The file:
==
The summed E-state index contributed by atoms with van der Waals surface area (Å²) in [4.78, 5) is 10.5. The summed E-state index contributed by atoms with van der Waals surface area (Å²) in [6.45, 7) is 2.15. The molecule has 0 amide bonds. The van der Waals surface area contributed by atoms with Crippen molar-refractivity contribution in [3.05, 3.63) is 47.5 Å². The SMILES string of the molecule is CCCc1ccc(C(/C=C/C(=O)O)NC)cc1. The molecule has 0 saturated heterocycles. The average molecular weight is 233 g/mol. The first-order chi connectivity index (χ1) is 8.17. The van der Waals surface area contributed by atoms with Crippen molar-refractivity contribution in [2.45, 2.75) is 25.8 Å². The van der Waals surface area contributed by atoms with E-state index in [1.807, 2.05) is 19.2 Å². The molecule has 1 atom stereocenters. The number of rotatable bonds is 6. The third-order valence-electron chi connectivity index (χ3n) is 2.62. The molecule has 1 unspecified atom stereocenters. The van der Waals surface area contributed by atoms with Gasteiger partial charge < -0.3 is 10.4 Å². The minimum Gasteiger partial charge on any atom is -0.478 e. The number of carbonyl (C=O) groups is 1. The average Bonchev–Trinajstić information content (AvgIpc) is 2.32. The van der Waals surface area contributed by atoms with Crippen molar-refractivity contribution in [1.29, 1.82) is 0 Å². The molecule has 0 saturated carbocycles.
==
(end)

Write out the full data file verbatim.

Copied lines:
The summed E-state index contributed by atoms with van der Waals surface area (Å²) in [4.78, 5) is 10.5. The summed E-state index contributed by atoms with van der Waals surface area (Å²) in [6.45, 7) is 2.15. The molecule has 0 amide bonds. The van der Waals surface area contributed by atoms with Crippen molar-refractivity contribution in [3.05, 3.63) is 47.5 Å². The SMILES string of the molecule is CCCc1ccc(C(/C=C/C(=O)O)NC)cc1. The molecule has 0 saturated heterocycles. The average molecular weight is 233 g/mol. The first-order chi connectivity index (χ1) is 8.17. The van der Waals surface area contributed by atoms with Crippen molar-refractivity contribution in [2.45, 2.75) is 25.8 Å². The van der Waals surface area contributed by atoms with E-state index in [1.807, 2.05) is 19.2 Å². The molecule has 1 atom stereocenters. The number of rotatable bonds is 6. The third-order valence-electron chi connectivity index (χ3n) is 2.62. The molecule has 1 unspecified atom stereocenters. The van der Waals surface area contributed by atoms with Gasteiger partial charge < -0.3 is 10.4 Å². The minimum Gasteiger partial charge on any atom is -0.478 e. The number of carbonyl (C=O) groups is 1. The average Bonchev–Trinajstić information content (AvgIpc) is 2.32. The van der Waals surface area contributed by atoms with Crippen molar-refractivity contribution in [1.29, 1.82) is 0 Å². The molecule has 0 saturated carbocycles.